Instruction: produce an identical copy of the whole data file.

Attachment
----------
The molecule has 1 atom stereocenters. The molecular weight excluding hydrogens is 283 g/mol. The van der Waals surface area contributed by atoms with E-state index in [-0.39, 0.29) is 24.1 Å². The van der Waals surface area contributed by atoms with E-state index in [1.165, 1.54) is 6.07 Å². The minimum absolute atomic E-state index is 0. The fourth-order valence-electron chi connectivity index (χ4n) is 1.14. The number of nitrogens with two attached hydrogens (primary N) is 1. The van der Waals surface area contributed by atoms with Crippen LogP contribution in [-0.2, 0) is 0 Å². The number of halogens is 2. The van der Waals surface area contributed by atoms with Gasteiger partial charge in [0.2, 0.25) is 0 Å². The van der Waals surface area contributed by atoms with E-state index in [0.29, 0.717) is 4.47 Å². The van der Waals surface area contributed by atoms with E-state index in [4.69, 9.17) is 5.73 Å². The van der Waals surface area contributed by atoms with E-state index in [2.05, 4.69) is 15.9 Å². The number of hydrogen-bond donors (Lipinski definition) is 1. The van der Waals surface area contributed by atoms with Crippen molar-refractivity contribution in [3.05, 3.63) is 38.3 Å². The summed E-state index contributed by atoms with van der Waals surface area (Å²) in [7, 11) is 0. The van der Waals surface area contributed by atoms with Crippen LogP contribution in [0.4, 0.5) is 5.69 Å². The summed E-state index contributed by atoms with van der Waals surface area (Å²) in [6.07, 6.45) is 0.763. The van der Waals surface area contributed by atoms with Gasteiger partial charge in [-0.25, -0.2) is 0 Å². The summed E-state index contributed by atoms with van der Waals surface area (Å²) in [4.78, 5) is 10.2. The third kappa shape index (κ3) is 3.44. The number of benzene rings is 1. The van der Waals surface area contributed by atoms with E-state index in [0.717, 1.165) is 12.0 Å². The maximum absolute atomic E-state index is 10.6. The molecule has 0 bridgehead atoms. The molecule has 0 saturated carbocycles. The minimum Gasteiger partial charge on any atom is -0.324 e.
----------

The molecule has 1 atom stereocenters. The molecular weight excluding hydrogens is 283 g/mol. The van der Waals surface area contributed by atoms with E-state index in [-0.39, 0.29) is 24.1 Å². The van der Waals surface area contributed by atoms with E-state index in [1.165, 1.54) is 6.07 Å². The minimum absolute atomic E-state index is 0. The fourth-order valence-electron chi connectivity index (χ4n) is 1.14. The number of nitrogens with two attached hydrogens (primary N) is 1. The van der Waals surface area contributed by atoms with Crippen LogP contribution in [-0.2, 0) is 0 Å². The number of halogens is 2. The van der Waals surface area contributed by atoms with Gasteiger partial charge in [0.2, 0.25) is 0 Å². The van der Waals surface area contributed by atoms with E-state index in [0.29, 0.717) is 4.47 Å². The van der Waals surface area contributed by atoms with E-state index in [4.69, 9.17) is 5.73 Å². The van der Waals surface area contributed by atoms with E-state index in [2.05, 4.69) is 15.9 Å². The number of hydrogen-bond donors (Lipinski definition) is 1. The van der Waals surface area contributed by atoms with Crippen molar-refractivity contribution in [3.05, 3.63) is 38.3 Å². The summed E-state index contributed by atoms with van der Waals surface area (Å²) in [7, 11) is 0. The van der Waals surface area contributed by atoms with Crippen LogP contribution in [0.4, 0.5) is 5.69 Å². The summed E-state index contributed by atoms with van der Waals surface area (Å²) in [6.07, 6.45) is 0.763. The van der Waals surface area contributed by atoms with Gasteiger partial charge in [-0.25, -0.2) is 0 Å². The summed E-state index contributed by atoms with van der Waals surface area (Å²) in [4.78, 5) is 10.2. The third kappa shape index (κ3) is 3.44. The number of benzene rings is 1. The van der Waals surface area contributed by atoms with E-state index in [0.717, 1.165) is 12.0 Å². The maximum absolute atomic E-state index is 10.6. The molecule has 0 bridgehead atoms. The molecule has 0 saturated carbocycles. The minimum Gasteiger partial charge on any atom is -0.324 e.